The truth that ought to shock the international community is that such disproportionate slaughter is nothing more than business as usual for a state that prides itself on being “a light unto the world.” Instead, the world has been, and continues to be, complicit in outrageous Israeli acts carried out in the name of self-defense.
According to OCHA, the United Nations Office for the Coordination of Humanitarian Affairs, between January 1, 2008, and the end of September this year, 177 Israeli citizens were killed, and 4,735 were wounded, by Palestinian armed groups and civilians.
Over the same period, 3,754 Palestinian civilians were killed by Israeli forces or settlers, and more than 152,000 were wounded. It is already clear that, when finally collated and confirmed, the figures from the current disaster will only add to this imbalance.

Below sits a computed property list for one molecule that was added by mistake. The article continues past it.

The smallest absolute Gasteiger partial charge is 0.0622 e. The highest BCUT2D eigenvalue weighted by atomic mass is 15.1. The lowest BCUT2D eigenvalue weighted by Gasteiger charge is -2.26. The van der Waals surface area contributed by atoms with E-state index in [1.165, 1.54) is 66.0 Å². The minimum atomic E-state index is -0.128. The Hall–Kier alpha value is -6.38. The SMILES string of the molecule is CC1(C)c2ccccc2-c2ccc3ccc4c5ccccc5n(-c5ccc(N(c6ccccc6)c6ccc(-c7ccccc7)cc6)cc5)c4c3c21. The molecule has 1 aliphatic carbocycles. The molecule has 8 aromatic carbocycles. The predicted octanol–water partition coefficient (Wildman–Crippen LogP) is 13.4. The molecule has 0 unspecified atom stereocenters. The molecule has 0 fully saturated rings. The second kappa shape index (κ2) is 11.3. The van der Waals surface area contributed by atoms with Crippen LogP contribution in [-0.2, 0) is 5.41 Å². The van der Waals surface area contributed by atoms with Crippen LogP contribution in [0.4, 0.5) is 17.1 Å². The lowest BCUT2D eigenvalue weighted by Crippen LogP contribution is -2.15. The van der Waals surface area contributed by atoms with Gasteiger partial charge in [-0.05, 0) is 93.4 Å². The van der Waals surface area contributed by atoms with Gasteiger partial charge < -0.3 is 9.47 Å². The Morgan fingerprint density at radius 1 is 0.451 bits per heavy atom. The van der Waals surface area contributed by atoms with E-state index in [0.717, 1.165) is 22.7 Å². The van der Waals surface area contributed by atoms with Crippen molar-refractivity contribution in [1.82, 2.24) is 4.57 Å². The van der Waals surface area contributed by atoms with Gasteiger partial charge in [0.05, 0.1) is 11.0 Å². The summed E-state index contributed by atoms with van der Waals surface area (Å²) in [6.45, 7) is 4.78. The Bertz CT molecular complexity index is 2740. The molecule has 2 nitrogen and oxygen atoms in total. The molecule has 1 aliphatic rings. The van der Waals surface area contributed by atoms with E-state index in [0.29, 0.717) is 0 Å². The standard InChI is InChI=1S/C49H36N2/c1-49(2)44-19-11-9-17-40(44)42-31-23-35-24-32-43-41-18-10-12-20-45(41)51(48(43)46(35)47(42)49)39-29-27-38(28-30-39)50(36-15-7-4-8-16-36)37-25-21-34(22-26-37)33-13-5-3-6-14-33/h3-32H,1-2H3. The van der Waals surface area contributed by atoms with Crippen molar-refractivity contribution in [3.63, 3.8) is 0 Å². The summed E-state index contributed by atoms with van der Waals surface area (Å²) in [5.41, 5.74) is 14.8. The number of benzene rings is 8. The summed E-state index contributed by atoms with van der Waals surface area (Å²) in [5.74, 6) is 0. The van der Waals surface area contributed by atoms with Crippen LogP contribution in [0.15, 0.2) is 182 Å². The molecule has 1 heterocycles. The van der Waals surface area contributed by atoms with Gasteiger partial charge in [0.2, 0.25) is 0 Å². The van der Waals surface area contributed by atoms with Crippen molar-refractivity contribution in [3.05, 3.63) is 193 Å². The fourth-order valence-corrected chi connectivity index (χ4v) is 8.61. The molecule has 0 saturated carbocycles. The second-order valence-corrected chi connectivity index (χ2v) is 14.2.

This is not justice. This is unbridled, unrestrained vengeance.
Since the establishment of Israel in 1948 in the wake of the Second World War, many nations, tiptoeing around the elephant in the room that is the Holocaust, have turned a blind eye to Israel’s excesses in its relationship with the Palestinians. In doing so, Israel’s friends have let it down.
It’s a central article of Judaism that the Jews are “the chosen people,” charged by God with the task of leading the world on the path of morality.
David Ben-Gurion, the founder of Israel and its first prime minister, spoke and wrote frequently of Israel’s responsibility to be an ethical and moral beacon – the “light unto the nations” referred to in the Hebrew Bible’s Book of Isaiah.
This conceit of Israel as the moral light of the world has been passed down from leader to leader, including Prime Minister Benjamin Netanyahu. In his speech to the United Nations General Assembly on September 19, 2017, on the eve of the Jewish new year, Netanyahu invoked the words of the Prophet and said that Israel’s “light is shining across the continents, bringing hope and salvation to the ends of the Earth.”
But not, it seems, to its immediate neighbors in Palestine.